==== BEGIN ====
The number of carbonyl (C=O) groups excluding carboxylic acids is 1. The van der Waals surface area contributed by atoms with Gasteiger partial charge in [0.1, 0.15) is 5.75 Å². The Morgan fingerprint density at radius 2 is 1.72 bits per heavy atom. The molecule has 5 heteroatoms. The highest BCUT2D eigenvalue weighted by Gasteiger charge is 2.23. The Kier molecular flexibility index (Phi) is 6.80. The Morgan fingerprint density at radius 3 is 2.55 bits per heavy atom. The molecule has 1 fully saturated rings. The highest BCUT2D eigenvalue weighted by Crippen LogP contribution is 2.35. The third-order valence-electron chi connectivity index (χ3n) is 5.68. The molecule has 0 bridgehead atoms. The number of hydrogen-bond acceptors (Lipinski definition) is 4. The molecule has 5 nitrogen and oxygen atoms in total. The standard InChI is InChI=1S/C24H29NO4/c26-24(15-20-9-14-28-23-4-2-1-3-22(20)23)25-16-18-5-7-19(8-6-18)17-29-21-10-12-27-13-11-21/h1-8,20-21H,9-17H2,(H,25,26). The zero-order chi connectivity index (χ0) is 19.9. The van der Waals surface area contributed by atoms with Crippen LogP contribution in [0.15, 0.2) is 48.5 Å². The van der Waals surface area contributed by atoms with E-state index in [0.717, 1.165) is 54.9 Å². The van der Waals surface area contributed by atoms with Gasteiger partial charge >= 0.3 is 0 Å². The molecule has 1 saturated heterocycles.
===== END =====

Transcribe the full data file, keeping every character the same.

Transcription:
The number of carbonyl (C=O) groups excluding carboxylic acids is 1. The van der Waals surface area contributed by atoms with Gasteiger partial charge in [0.1, 0.15) is 5.75 Å². The Morgan fingerprint density at radius 2 is 1.72 bits per heavy atom. The molecule has 5 heteroatoms. The highest BCUT2D eigenvalue weighted by Gasteiger charge is 2.23. The Kier molecular flexibility index (Phi) is 6.80. The Morgan fingerprint density at radius 3 is 2.55 bits per heavy atom. The molecule has 1 fully saturated rings. The highest BCUT2D eigenvalue weighted by Crippen LogP contribution is 2.35. The third-order valence-electron chi connectivity index (χ3n) is 5.68. The molecule has 0 bridgehead atoms. The number of hydrogen-bond acceptors (Lipinski definition) is 4. The molecule has 5 nitrogen and oxygen atoms in total. The standard InChI is InChI=1S/C24H29NO4/c26-24(15-20-9-14-28-23-4-2-1-3-22(20)23)25-16-18-5-7-19(8-6-18)17-29-21-10-12-27-13-11-21/h1-8,20-21H,9-17H2,(H,25,26). The zero-order chi connectivity index (χ0) is 19.9. The van der Waals surface area contributed by atoms with Crippen LogP contribution in [0.15, 0.2) is 48.5 Å². The van der Waals surface area contributed by atoms with E-state index in [0.717, 1.165) is 54.9 Å². The van der Waals surface area contributed by atoms with Gasteiger partial charge >= 0.3 is 0 Å². The molecule has 1 saturated heterocycles.